Federal judge says those accused of felonies still have Second Amendment rights

dlbleak

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In a perfect world, that would make sense, but in our society, the convicted seldom serve the full term before being released, for many reasons.

But then again, in a perfect world, everyone would have excellent self control so there would be no need for any laws.
David makes a good point here. Like if a person is released because of overcrowding, a liberal judge, a soft parole board etc. Should 15 months of a three year sentence be considered a complete sentence? Case in point, the Memphis random shooter a couple weeks ago.
 

SoonerP226

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David makes a good point here. Like if a person is released because of overcrowding, a liberal judge, a soft parole board etc. Should 15 months of a three year sentence be considered a complete sentence? Case in point, the Memphis random shooter a couple weeks ago.
IMHO, no. The standard should be completion of punishment. If that includes a prison term and restitution, you don't get your rights restored until the complete term of imprisonment is finished, regardless of when you get out, and after restitution has been made. F'rinstance, let's say you steal $1 million and your punishment is 15 years and restitution of $1 million. If you get released or paroled at 5 years, your full rights aren't restored until the 15 years are up and the restitution is complete. If you never complete the restitution, too bad, so sad.
 

Snattlerake

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Two points
The difference between a felony and a misdemeanor are what the state decides is appropriate punishment for the crime convicted of. Note I said convicted of.

A misdemeanor is a crime in that the punishment is a year or less in a county jail.

A felony is a year or more in a state prison.

Back to convicted of, I will also say the majority of misdemeanors were either pleaded down from a felony in order to convict on a lesser crime or purely political or administrative as in multiple charges. Therefore we can deduce of all the misdemeanors convicted, the majority were initially felonies.
 

Snattlerake

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No, it doesn't. If they cannot be trusted to be out of jail, they need to be dead. If they're never going to hurt anyone again, then by definition, they can be trusted outside of jail. How is that not obvious?
I still don't know what is wrong with my idea of lining up a few in a box and use a .50 calliber.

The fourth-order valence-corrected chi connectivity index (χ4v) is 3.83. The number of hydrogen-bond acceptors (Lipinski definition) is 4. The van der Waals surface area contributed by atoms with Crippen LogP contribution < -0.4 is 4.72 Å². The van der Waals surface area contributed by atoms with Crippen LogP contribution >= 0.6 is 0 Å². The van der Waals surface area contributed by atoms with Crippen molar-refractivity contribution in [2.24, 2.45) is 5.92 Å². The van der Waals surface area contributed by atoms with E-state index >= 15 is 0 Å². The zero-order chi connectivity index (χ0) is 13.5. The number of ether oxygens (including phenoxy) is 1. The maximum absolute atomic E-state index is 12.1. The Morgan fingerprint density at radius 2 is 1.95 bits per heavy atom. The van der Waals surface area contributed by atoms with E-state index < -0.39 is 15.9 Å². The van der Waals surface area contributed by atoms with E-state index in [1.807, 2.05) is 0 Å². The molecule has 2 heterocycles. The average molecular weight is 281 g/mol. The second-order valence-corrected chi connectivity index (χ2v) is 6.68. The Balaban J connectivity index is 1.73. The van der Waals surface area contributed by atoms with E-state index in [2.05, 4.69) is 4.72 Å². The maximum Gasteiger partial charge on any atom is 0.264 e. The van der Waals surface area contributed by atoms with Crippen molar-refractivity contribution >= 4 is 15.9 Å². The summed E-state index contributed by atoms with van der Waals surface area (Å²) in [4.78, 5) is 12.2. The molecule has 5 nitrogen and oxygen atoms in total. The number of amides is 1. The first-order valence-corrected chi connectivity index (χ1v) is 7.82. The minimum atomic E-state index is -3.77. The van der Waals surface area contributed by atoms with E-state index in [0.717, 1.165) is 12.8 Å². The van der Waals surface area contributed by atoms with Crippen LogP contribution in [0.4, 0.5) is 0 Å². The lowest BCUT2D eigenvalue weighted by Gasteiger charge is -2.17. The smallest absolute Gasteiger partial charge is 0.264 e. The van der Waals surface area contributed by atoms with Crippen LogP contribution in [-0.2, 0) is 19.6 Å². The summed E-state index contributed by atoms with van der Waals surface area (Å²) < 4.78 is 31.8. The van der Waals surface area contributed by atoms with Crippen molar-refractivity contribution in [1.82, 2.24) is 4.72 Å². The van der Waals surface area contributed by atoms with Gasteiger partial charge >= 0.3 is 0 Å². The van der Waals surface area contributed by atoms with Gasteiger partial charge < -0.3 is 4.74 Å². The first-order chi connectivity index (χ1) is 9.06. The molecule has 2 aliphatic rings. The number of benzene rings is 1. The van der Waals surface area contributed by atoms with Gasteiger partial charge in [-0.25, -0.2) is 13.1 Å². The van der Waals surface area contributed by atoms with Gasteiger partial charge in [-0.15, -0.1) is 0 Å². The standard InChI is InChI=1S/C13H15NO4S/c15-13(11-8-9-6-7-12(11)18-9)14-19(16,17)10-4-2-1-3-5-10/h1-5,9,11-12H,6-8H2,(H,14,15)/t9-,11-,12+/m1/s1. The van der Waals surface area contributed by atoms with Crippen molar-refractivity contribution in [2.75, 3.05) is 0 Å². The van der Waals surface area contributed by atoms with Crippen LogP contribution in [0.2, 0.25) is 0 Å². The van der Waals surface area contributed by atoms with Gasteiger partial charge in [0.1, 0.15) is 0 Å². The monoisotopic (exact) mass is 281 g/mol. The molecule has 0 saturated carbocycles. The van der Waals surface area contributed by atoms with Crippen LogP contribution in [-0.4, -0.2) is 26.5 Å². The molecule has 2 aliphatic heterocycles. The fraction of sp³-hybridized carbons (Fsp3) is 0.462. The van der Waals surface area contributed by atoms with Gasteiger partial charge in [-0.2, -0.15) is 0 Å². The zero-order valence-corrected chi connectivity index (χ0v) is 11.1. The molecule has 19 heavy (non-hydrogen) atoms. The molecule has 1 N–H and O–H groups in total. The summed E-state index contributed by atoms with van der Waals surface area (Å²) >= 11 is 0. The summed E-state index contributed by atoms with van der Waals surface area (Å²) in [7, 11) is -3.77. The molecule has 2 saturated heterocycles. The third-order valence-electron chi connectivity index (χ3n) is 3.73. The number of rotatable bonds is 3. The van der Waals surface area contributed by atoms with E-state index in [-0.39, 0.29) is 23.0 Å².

Cheap, Easy. Poof, you're done. Next three into the box!
 

Gadsden

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I still don't know what is wrong with my idea of lining up a few in a box and use a .50 calliber.
Cheap, Easy. Poof, you're done. Next three into the box!
Have you priced .50 caliber ammo? Way too expensive and valuable to waste on scum like them. A rope or a small caliber round to the back of the head is just as effective and much cheaper.
 

Gadsden

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No, it doesn't. If they cannot be trusted to be out of jail, they need to be dead. If they're never going to hurt anyone again, then by definition, they can be trusted outside of jail. How is that not obvious?
So in your opinion what factors in to determining if someone "cannot be trusted to be out of jail" and therefore "they need to be dead". One violent crime? Two? Three or more? Also, if it involves just one incident, are the circumstances surrounding the crime taken into consideration or are all violent crimes just lumped into the same category? And who makes the call? The DOJ? The same system that produces biased and corrupt Judges and District Attorney's who have already proved THEY can't be trusted? What about mental health? Is a crime committed by someone who truly was not responsible for their actions and can not be treated to a point where he (or she) can be trusted out in society an automatic ticket to be strapped down for a date with the needle too? I don't have a problem with capital punishment, as a matter of fact I am all for it, I'm really just curious how you would apply it since everything is so obvious to you and apparently you have all the answers.
 
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